Mathematicians at Work

By Aboufadel, Edward F. | Academe, November/December 1998 | Go to article overview

Mathematicians at Work


Aboufadel, Edward F., Academe


THE SO-CALLED "MATH WARS" WAS ONLY ONE OF the professional issues that came up during the 1998 Joint Mathematics Meetings at which the American Mathematical Society (AMS) and the Mathematics Association of America (MAA) met with groups such as the Mathematics and Education Reform Forum (MER) and the Young Mathematicians Network (YMN). In an address to conference participants, Secretary of Education Richard W. Riley expressed his concern about the recent fights over what and how mathematics is taught. He was, he told his audience, disturbed by these math wars, which he found neither "constructive nor productive," and he insisted that a truce be declared. California is a hotspot in the wars. Since 1994, curriculum materials based on the so-called "reformed math" have been used in the state's public schools. These materials place great emphasis on conceptual understanding and problem solving, with the goal of making students more independent learners. Critics complain that the new curriculum does not challenge students and fails to teach them mathematics. This disagreement has led to demonstrations at school board meetings, overwrought writings by syndicated columnists, and the firing of the director of the California State Department of Education.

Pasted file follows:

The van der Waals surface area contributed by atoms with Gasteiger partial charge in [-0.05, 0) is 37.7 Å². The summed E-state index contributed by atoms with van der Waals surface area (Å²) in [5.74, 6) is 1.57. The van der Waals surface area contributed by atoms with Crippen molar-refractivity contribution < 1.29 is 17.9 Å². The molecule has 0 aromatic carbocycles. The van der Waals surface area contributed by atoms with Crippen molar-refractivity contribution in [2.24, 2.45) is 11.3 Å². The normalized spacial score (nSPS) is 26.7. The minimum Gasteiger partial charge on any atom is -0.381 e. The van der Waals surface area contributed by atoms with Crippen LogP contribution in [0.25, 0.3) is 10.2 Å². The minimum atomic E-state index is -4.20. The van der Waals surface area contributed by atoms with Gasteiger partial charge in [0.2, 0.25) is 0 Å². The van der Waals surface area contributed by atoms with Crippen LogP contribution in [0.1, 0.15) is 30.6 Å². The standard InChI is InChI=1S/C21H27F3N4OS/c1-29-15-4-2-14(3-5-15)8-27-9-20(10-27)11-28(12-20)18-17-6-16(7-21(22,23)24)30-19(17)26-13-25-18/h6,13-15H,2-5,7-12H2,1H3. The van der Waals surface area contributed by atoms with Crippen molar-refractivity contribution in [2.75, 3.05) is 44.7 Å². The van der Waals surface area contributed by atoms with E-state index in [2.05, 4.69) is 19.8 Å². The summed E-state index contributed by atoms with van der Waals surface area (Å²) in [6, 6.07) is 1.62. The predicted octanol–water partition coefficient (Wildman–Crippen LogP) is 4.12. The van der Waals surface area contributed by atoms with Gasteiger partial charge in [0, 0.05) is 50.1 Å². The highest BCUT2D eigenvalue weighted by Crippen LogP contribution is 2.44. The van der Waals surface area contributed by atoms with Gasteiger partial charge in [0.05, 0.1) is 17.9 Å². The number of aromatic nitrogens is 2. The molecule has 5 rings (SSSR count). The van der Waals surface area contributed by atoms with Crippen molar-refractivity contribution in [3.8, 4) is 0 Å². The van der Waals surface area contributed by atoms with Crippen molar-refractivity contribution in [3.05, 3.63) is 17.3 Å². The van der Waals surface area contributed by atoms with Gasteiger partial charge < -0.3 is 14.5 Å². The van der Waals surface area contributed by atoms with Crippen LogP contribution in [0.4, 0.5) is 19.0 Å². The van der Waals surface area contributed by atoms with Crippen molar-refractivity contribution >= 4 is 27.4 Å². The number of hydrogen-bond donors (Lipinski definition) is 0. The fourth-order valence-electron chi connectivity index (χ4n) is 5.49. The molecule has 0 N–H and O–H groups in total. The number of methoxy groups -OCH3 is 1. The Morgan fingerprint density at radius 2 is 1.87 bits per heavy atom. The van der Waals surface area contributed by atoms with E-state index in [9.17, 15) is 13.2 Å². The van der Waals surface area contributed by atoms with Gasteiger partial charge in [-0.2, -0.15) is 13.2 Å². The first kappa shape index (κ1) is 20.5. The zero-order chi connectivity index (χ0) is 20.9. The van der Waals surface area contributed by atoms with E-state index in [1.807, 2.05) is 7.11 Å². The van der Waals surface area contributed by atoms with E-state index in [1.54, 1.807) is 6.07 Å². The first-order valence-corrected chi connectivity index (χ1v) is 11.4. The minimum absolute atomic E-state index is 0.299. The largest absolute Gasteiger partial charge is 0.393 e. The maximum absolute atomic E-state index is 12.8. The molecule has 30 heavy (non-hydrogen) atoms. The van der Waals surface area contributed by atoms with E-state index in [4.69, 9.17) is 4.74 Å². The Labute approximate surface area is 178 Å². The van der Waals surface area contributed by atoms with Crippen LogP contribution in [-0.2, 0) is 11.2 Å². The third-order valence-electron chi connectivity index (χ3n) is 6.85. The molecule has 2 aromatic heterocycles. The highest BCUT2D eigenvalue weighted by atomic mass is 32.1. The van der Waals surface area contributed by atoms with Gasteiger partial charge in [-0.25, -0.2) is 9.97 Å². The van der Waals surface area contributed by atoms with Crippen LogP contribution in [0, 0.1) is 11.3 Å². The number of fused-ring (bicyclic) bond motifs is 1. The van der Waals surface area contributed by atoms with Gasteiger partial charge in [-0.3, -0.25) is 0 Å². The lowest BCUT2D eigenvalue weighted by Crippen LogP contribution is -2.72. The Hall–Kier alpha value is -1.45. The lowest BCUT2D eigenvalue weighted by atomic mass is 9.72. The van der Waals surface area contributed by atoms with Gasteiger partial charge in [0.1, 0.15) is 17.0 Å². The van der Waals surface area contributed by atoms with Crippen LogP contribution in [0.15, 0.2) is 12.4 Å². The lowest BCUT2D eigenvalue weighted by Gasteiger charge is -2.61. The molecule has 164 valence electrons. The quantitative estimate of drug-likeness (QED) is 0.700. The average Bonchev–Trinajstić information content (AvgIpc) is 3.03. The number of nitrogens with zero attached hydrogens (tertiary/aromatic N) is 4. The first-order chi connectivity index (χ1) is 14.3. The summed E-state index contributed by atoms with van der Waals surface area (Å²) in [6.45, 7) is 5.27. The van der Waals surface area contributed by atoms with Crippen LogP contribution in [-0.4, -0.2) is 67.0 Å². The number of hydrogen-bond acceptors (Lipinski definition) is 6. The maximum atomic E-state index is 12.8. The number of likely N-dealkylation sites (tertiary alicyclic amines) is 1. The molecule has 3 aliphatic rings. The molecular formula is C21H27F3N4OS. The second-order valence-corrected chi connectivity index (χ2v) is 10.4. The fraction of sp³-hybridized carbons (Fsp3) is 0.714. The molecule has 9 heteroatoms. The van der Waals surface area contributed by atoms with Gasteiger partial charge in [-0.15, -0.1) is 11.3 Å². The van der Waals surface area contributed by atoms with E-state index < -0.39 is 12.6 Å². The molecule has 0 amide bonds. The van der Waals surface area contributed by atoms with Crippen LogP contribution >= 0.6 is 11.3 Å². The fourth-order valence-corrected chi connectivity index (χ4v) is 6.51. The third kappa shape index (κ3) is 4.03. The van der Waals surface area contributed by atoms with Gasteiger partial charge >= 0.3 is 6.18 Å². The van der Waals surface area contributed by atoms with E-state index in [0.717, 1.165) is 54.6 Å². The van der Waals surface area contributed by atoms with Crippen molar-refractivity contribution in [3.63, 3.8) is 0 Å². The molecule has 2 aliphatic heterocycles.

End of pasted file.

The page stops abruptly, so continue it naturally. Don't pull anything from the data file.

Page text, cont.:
The wars are occurring at many levels. The AMS, the MAA, and the MER jointly sponsored a four-part special session on pedagogical issues in higher education, including the teaching of calculus. Over the past several years, a movement for "calculus reform" has led to adoption of new textbooks and serious experiments with using computers in the classroom. Factions have arisen in the mathematics community, both for and against the reform efforts.

Some speakers at the special session focused on how university faculty are involved in decisions about textbook adoption in the public schools. Bill Jacob of the University of California, Santa Barbara, for example, described the way in which textbooks and curricula are approved by the California Board of Education. Although university faculty sit on the boards that recommend textbooks and curricula, many of the final decisions are made by people who are not sufficiently educated in mathematics. …

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